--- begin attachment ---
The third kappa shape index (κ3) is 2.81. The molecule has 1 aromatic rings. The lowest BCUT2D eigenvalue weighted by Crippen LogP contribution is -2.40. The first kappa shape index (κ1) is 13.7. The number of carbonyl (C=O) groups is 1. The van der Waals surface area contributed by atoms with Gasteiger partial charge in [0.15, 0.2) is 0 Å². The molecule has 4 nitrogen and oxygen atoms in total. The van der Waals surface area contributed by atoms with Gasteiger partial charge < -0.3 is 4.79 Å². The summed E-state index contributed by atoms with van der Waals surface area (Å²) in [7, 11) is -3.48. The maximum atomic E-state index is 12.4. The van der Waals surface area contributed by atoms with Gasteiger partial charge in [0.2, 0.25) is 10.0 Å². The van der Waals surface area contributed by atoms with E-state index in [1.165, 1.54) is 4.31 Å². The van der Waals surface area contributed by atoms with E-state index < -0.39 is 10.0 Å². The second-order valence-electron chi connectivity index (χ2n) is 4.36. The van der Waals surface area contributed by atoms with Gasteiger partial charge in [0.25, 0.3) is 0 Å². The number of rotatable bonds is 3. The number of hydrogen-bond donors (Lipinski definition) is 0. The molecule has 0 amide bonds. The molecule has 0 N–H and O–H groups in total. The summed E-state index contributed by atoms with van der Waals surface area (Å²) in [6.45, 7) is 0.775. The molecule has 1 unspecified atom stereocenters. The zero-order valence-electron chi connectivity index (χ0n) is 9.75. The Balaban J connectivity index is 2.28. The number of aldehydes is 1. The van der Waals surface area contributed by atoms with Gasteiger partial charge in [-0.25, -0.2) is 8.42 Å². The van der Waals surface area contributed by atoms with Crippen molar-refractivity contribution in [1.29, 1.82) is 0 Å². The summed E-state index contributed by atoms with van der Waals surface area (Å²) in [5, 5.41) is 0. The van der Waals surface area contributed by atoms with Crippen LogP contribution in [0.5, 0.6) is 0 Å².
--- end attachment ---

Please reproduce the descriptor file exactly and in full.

The third kappa shape index (κ3) is 2.81. The molecule has 1 aromatic rings. The lowest BCUT2D eigenvalue weighted by Crippen LogP contribution is -2.40. The first kappa shape index (κ1) is 13.7. The number of carbonyl (C=O) groups is 1. The van der Waals surface area contributed by atoms with Gasteiger partial charge in [0.15, 0.2) is 0 Å². The molecule has 4 nitrogen and oxygen atoms in total. The van der Waals surface area contributed by atoms with Gasteiger partial charge < -0.3 is 4.79 Å². The summed E-state index contributed by atoms with van der Waals surface area (Å²) in [7, 11) is -3.48. The maximum atomic E-state index is 12.4. The van der Waals surface area contributed by atoms with Gasteiger partial charge in [0.2, 0.25) is 10.0 Å². The van der Waals surface area contributed by atoms with E-state index in [1.165, 1.54) is 4.31 Å². The van der Waals surface area contributed by atoms with E-state index < -0.39 is 10.0 Å². The second-order valence-electron chi connectivity index (χ2n) is 4.36. The van der Waals surface area contributed by atoms with Gasteiger partial charge in [0.25, 0.3) is 0 Å². The number of rotatable bonds is 3. The number of hydrogen-bond donors (Lipinski definition) is 0. The molecule has 0 amide bonds. The molecule has 0 N–H and O–H groups in total. The summed E-state index contributed by atoms with van der Waals surface area (Å²) in [6.45, 7) is 0.775. The molecule has 1 unspecified atom stereocenters. The zero-order valence-electron chi connectivity index (χ0n) is 9.75. The Balaban J connectivity index is 2.28. The number of aldehydes is 1. The van der Waals surface area contributed by atoms with Gasteiger partial charge in [-0.25, -0.2) is 8.42 Å². The van der Waals surface area contributed by atoms with Crippen molar-refractivity contribution in [1.29, 1.82) is 0 Å². The summed E-state index contributed by atoms with van der Waals surface area (Å²) in [5, 5.41) is 0. The van der Waals surface area contributed by atoms with Crippen LogP contribution in [0.5, 0.6) is 0 Å².